With soaring oil prices dominating recent headlines, it’s no surprise that profits and cash flows for the U.S. exploration-and-production (E&P) sector rebounded dramatically in 2021 from heavy, pandemic-induced losses in 2020. Rising crude oil and natural gas demand fueled a whopping $150 billion turnaround in results, as the 43 major publicly traded E&Ps we monitor recorded $86 billion in pre-tax income after incurring a net loss of $66 billion in 2020. Oh, and by the way, 2021 was the most profitable year in at least the last two decades for producers, which reported income two-thirds higher than the previous peak in 2014, when commodity prices were significantly higher. In today’s RBN blog, we compare producers’ 2021 performance with 2020 and 2014 and explain why results should be even stronger this year.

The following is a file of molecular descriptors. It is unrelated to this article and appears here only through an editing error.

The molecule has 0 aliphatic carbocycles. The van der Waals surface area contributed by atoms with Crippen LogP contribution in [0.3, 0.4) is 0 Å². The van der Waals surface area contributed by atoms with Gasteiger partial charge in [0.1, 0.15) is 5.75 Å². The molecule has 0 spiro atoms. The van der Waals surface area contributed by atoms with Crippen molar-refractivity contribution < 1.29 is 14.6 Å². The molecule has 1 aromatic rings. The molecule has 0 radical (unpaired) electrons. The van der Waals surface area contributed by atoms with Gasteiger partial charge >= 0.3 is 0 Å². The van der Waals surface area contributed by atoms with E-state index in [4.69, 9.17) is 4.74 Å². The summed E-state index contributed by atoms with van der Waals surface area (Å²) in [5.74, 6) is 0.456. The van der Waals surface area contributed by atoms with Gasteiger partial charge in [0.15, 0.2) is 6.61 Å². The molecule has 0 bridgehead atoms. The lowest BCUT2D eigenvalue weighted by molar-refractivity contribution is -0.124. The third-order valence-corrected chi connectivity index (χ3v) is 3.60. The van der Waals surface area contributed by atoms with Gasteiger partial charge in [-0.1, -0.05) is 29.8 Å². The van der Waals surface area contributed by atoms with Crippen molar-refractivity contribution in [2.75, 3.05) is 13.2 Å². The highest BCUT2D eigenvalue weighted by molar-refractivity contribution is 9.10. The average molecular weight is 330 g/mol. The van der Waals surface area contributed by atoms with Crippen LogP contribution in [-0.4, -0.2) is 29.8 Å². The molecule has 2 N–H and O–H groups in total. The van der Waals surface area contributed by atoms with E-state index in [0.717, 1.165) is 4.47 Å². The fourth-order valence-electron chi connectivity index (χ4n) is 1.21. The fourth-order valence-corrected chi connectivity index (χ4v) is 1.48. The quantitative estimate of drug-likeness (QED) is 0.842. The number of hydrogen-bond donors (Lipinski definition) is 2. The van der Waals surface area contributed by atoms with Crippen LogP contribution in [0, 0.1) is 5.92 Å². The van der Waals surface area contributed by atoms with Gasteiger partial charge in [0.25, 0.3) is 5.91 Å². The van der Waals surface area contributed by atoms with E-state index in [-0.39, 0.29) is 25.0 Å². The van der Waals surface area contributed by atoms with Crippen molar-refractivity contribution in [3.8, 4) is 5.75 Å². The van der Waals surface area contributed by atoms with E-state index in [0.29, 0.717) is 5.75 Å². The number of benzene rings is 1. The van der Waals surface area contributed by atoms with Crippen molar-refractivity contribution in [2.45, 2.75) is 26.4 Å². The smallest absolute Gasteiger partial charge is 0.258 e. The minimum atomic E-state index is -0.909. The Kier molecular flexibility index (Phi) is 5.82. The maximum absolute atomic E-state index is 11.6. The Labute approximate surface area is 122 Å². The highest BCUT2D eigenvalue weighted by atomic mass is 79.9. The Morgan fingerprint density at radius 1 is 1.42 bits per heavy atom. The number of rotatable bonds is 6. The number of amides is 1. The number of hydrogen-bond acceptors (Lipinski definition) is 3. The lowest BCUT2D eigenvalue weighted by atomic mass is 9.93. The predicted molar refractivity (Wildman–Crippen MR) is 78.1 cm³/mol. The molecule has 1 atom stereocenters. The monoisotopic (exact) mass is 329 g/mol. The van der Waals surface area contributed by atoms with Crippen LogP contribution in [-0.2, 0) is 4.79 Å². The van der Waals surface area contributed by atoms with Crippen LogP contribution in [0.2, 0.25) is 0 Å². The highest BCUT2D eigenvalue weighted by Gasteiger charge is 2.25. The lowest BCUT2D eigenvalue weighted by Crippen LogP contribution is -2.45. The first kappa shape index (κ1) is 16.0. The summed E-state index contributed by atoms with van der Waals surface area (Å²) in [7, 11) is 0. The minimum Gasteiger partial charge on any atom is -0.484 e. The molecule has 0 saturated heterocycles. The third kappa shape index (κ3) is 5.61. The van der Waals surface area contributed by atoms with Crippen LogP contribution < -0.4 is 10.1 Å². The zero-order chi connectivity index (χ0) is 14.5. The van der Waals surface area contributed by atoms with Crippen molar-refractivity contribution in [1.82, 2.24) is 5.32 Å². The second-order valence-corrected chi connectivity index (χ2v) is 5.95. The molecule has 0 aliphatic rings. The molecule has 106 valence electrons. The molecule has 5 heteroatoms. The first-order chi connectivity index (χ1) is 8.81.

The Biden administration’s March 31 announcement that it will release an average of 1 MMb/d of crude oil from the Strategic Petroleum Reserve over the next six months was an acknowledgement of sorts that U.S. E&Ps won’t be ramping up their production enough in the near term to bring down oil or gasoline prices. It seems like a good assumption because, while the 40-plus crude oil and natural gas producers we monitor have indicated they are planning a 23% increase in capital spending this year and an 8% increase in production, further examination reveals that those numbers are somewhat misleading — the real gains will be significantly smaller. In today’s RBN blog, we scrutinize producers’ spending plans and production outlooks by peer group and company-by-company.